The UK government’s Spending Review on 25 November has cast a pall over many industries in terms of future cutbacks, but in making its announcement, the government called out broadband and mobile infrastructure as areas of added investment going forward.
But as the dust settles, trade bodies and service suppliers in the communications industry have expressed concern that the review has basically repeated previous commitments and actually given notice of forthcoming cuts.
As he announced the Spending Review, chancellor Rishi Sunak promised to build a “stronger future” and transform the country’s infrastructure. With public borrowing having increased to £372bn during the Covid-19 pandemic, the economic forecast has changed dramatically from what was envisioned in the March 2020 Budget, weeks before the pandemic took full effect. Since then, the economy has experienced the sharpest contraction since the Great Frost of 1709.
And within minutes of Sunak delivering his statement, the Department for Digital, Culture, Media and Sport took to social media to emphasise that the chancellor had promised to get gigabit to homes and businesses, investing $5bn to support the roll-out of gigabit-capable broadband across the UK by 2025 and would invest £250m on 5G supply chain diversification as well as ensure that 95% of the country could receive 4G mobile by 2025.
However, the 4G and broadband commitments were really confirmations of previous announcements. In March 2020, the government confirmed that, working with the UK’s mobile operators, it would introduce the £1bn Shared Rural Network project, which aims to take 4G coverage to 95% of the UK landmass by the end of 2025, with coverage increasing in some areas by more than one-third.
Two days later, Sunak’s March Budget statement confirmed the government’s commitment to invest a total of £5bn to roll out full-fibre broadband across the country.
Industry reaction to the Spending Review statement has been less than effusive. The Independent Networks Cooperative Association (INCA) said it was “surprised” by the statement, adding that confusion reigned over whether the government’s self-imposed target for delivering gigabit broadband to 100% of the country had changed and the original commitment to provide £5bn of public funding for hard-to-reach areas had been watered down to £1.2bn.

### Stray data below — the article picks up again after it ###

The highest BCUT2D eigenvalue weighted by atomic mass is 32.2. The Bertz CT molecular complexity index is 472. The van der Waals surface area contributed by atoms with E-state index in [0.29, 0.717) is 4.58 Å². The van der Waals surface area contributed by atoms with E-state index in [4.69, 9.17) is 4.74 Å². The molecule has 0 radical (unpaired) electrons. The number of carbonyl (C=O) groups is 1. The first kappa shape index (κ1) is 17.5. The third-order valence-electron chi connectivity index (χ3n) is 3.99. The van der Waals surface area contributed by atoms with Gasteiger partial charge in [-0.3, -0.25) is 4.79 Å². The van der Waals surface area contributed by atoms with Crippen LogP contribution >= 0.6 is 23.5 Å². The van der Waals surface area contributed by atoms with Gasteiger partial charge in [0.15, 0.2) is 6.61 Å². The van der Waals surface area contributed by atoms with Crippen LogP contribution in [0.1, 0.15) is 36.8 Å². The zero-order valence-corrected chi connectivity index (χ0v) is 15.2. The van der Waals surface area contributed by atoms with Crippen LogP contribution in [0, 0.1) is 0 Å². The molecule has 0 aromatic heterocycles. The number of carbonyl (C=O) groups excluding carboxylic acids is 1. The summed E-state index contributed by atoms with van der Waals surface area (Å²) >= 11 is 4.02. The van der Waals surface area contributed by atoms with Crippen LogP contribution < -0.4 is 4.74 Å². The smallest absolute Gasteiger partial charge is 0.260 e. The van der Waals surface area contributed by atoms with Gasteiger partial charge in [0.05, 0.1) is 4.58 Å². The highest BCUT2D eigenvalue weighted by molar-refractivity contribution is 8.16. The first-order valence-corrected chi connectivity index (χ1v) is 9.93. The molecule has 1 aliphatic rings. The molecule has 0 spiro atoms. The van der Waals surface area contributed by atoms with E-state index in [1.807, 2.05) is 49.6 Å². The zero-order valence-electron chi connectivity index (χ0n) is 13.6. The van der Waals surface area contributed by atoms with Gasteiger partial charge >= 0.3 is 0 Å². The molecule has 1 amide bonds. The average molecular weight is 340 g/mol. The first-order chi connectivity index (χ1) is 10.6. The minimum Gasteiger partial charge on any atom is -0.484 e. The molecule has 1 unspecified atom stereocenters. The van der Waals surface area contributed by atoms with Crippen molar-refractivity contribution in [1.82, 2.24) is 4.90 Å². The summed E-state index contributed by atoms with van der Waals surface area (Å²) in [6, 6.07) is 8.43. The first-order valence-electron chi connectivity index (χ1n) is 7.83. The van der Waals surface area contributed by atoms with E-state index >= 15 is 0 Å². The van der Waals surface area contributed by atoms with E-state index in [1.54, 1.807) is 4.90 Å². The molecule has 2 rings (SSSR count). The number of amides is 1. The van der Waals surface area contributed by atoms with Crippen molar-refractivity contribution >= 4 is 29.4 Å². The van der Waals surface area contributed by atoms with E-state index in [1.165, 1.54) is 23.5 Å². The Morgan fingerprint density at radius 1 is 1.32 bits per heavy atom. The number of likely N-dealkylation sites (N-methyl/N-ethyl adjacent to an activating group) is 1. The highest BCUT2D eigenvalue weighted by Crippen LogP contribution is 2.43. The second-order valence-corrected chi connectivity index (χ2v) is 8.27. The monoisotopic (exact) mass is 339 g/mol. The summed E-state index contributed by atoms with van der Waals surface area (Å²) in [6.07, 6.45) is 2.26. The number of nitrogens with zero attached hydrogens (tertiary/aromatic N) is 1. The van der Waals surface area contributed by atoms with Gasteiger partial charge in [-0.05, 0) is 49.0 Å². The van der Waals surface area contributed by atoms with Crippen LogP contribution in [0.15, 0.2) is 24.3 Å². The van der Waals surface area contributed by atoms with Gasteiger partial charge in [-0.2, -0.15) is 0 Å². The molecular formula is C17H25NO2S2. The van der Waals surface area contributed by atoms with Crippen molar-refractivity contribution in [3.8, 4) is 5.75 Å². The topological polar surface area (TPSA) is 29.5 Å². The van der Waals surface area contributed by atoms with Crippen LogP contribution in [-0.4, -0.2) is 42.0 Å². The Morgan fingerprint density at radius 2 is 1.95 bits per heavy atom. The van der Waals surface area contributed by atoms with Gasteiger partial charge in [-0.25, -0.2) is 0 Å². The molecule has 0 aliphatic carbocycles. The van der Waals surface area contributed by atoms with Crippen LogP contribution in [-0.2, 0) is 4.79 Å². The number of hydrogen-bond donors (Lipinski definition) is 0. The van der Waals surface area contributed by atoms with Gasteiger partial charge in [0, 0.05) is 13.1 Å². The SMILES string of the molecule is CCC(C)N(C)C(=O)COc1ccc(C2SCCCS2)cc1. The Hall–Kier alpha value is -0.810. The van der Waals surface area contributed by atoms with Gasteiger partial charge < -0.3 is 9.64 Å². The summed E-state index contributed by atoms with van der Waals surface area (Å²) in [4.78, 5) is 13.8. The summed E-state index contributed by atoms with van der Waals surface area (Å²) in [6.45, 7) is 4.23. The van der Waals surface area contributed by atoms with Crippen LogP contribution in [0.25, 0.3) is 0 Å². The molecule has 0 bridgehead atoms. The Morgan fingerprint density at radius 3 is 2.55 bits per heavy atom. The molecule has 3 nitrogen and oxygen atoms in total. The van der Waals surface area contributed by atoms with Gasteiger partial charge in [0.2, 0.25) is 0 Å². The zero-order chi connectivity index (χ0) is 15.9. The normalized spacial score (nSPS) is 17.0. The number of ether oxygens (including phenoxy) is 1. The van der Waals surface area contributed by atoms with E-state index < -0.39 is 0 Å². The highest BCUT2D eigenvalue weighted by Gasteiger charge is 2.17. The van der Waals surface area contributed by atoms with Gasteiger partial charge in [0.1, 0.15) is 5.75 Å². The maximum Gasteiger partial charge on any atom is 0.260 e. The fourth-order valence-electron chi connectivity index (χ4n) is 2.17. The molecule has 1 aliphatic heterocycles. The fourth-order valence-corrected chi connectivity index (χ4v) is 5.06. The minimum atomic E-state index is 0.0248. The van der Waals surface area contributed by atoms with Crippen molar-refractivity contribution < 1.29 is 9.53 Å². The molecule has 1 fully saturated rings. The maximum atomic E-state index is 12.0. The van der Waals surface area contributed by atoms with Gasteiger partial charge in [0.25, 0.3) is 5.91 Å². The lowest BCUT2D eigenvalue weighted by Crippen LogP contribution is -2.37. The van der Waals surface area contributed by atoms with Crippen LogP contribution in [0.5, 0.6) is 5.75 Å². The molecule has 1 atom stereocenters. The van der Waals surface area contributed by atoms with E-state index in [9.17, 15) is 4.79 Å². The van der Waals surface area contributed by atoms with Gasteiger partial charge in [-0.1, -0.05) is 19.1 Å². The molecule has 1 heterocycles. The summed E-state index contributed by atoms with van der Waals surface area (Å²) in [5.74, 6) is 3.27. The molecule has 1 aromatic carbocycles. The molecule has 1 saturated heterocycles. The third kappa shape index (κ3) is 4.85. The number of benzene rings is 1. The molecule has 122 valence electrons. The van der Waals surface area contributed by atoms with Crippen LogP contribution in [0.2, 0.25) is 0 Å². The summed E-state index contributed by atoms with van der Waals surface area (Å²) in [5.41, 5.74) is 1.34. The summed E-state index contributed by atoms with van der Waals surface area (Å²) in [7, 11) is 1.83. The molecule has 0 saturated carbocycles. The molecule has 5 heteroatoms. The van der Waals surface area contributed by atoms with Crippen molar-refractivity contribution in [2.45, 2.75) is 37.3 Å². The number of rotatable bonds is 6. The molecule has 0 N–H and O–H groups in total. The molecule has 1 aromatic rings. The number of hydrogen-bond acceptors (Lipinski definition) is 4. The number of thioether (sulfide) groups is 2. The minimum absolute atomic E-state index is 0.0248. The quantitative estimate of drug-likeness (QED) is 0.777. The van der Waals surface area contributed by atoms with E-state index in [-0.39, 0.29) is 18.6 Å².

INCA noted that the target date of 2025 for 100% coverage across the UK was set by the prime minister originally as full-fibre coverage, but was later changed to include Virgin Media’s cable network and some wireless broadband services. But INCA pointed out that the National Infrastructure Strategy, published as part of the Spending Review, had changed the target and that the chancellor allocating just £1.2bn in the 2021-25 period came as a surprise to all in the industry.
“Reaching 100% by the end of 2025 was always going to be difficult,” said INCA chief executive Malcolm Corbett. “The government has recognised that completing a full commercial build and tackling the subsidised harder-to-reach areas at the same time is very challenging. Our understanding is that the £5bn of funding committed in the National Infrastructure Strategy is ring-fenced and if more of that funding can be brought forward into the Spending Review period, that will happen.
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“INCA estimates that investment in the challenger firms will reach £7.7bn by 2025/6, taking the total private investment to around £25bn, including BT/Openreach and Virgin Media. This investment is based on the expectation that government will play its part, too.”
One company that specialises in, and has shown success in providing fibre broadband to so-called hard-to-reach areas has been West Country ISP Truespeed. Assessing the impact of the Spending Review, CEO Evan Wienburg said that although the chancellor had not focused on additional full-fibre infrastructure funding, levelling up the UK’s digital divide remained a priority.
Wienburg added that the pandemic had amplified the digital divide, with many households forced to work and study from home and struggling with substandard broadband.
“Levelling up in terms of broadband infrastructure is not a case of north versus south, but rather harder-to-connect communities versus major conurbations where the build economics look far more impressive,” he said. “We’re making great inroads in getting the full-fibre show on the road, but we – and other infrastructure providers – still have more to do to be ready for the government’s ‘gigabit for everyone’ grand opening in 2025.”
London-based full-fibre internet provider Community Fibre, which weeks ago claimed a new speed standard for UK broadband by launching what it said was the UK capital’s first 3 Gigabit home broadband service, said the latest announcement indicated that the government would be relying more heavily on private investment into the country’s full-fibre infrastructure over the next few years.
Community Fibre CEO Graeme Oxby said that irrespective of the government’s plans, the private sector investment is already in place for London’s properties to be 100% full-fibre-enabled by 2025. But he warned that this target was only achievable if London’s landlords granted the necessary permissions to bring full fibre to their properties.